Basic Donkey and Mule Care
Tips for owning "Long Ears"
Donkeys, mules and hinnys are all loveable "Long
Ears". Donkeys are native to the desert and their diet should reflect their native heritage for their health. Mules are
hybrids from horse mares and donkey jacks (studs). Hinnys are produced by stud horses crossed with female donkey. Hinnys are
a little more homely and small, so mules are the most popular cross. There are also other crosses from zebras but are relatively
rare, though you can more or less consider them the same as any other mule.
Long ears are for the most part, like horses. They eat similar foods. However, they need a very sparing
diet and require less water. In spite of the thick winter coats, they really fare better in the summer than the winter. They
do need a shelter, like a shed. They do not like rain, which seems natural for an animal that came from the desert.
Donkeys founder quite easily, contrary to popular belief.
They are more stoic and will hide the pain a little better than horses, though. Yes, their feet are a little different from
horses. The shape is a little more upright and the frog is larger in proportion than horses. The walls are thicker, as well.
The mules and hinnys can take after either parent, or can be middle of the road regarding hoof shape.
Long ears talk more than horses. Donkeys, especially jacks, have a very loud
bray they let loose with at feeding time or when greeting you. Long ears also have a different mind set. They have a very
strong sense of self-preservation. They do not respond well to force and if they sense danger, will refuse to follow
commands, hence the "stubborn" reputation. To get a Long Ear to work for you, keep your temper in check and make
sure what you are asking isn't beyond their ability. A little kindness will bring out the good work ethic. I prefer to work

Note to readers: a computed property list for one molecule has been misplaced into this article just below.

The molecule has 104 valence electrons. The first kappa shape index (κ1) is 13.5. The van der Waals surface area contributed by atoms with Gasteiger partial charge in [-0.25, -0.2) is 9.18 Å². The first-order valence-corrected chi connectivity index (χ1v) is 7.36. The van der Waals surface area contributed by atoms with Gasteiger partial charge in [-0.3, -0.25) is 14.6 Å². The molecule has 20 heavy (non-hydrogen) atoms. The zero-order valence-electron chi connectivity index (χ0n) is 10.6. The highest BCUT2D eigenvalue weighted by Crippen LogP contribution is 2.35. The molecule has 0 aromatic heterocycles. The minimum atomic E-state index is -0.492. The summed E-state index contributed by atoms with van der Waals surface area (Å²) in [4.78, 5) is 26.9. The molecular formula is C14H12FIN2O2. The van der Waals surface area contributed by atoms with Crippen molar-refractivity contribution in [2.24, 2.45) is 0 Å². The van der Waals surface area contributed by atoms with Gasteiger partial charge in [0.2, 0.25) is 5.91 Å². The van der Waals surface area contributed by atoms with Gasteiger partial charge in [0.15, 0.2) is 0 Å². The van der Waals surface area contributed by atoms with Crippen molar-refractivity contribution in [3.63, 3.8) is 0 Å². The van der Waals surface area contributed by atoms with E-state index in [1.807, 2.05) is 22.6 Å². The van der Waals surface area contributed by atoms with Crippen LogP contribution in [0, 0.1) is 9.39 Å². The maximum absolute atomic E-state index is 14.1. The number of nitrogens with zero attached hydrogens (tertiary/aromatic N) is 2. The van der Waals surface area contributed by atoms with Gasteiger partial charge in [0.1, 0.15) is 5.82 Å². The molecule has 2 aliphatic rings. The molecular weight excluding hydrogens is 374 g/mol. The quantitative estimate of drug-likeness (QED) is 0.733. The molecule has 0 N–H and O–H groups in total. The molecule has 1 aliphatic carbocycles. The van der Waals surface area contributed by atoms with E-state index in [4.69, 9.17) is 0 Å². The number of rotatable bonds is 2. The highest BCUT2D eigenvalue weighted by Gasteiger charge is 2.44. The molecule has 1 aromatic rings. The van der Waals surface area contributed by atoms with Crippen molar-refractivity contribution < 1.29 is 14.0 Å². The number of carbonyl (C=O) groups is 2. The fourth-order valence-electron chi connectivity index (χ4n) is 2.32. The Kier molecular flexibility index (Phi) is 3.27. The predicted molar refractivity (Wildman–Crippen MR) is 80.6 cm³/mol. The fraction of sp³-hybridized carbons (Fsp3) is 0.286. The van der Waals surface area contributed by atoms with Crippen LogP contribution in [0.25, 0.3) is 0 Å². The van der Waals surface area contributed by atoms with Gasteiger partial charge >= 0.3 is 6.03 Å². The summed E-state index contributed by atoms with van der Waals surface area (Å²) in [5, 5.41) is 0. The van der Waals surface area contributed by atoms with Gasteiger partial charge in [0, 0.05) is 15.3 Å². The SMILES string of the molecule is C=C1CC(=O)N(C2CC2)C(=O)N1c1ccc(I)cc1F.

with most donkeys over some horses because they learn quickly if you aren't hurting them and will let you trim their feet
sooner than a horse with the same background. That being said, donkeys are very strong for their size and you cannot let them
|This is a healthy hoof of a miniature jenny
Hoof care and diet
Donkey hooves need regular care. Since donkeys are stoic they
tend to hide problems until they are severe. Most commonly they suffer from laminitis and severe thrush. Even if they don't
need a trim, you should have their feet checked every 3 months, minimum. Some need trims every 6 weeks like a horse, many
may go longer between trims. It depends on their terrain, age and diet.
Diet needs are minimal. NO GRAIN! Prarie hay or bermuda is all they really need. A salt lick
should be available, as should clean water, at all times. Rarely, they may need a VERY LITTLE alfalfa if pregnant, lactating
or working hard tilling a garden or pulling a cart. They do need to nibble all the time, but try not to over feed them. Red
flags are fatty crest on the neck, or lumps of fat over the back, ribs and butt. Usually fat donkeys are foundered.
Also, the "eyore" personality is a symptom of overfeeding. They become lethargic and unhealthy on rich diets. A
healthy donkey should be sleek, shiney and have some get up and go. A good guideline is 1% of his bodyweight (For horses it's
2.5%). So a 500lb donkey only needs 5lbs of dry matter PER DAY. If you can divide that up and feed several times per day,
so much the better. I recommend stuffing the hay into slow feed hay nets, with one net for the morning, one for the night,
by dividing the whole day's rations into the nets. If there is a lot of room to spare, and your donkey is able to gobble it
all down quickly, then chews on trees or the barn, you can also stuff a little CLEAN straw (with no grain heads, no mildew)
in with the hay. The donkey will be slowed down even more, and he can safely nibble on the straw instead of the
fence. It keeps the tummy a little fuller, the jaws a little busier and the body a little warmer in the winter
when it's fermenting the straw. However, DO NOT feed straw as a main feed. It's merely a bulky, fiber and is
in no way a complete diet. The hay ration is given first, then the straw. No more than a flake or two a day.
If your donkey is a guard animal, be sure he can't eat the cattle/goat/sheep
feed. They will get fat and founder and not be able to do their job. You can make "creep" feeders that let your
sheep in but keep the donkey out. If you can't avoid him sharing the feed, perhaps you should find another way to protect
your livestock, like a Great Pyreneese dog.
Donkeys do need to be dewormed like horses. Make sure you get an accurate body weight for dosing. Moxidectin (Quest) is not
recommended, but the other paste wormers for horses work fine. Vaccinations for horses can be used on donkeys, as well. Tetanus
is ALWAYS a good idea for any of your equids. Don't forget to have your vet look your long ears over now and then for wellness.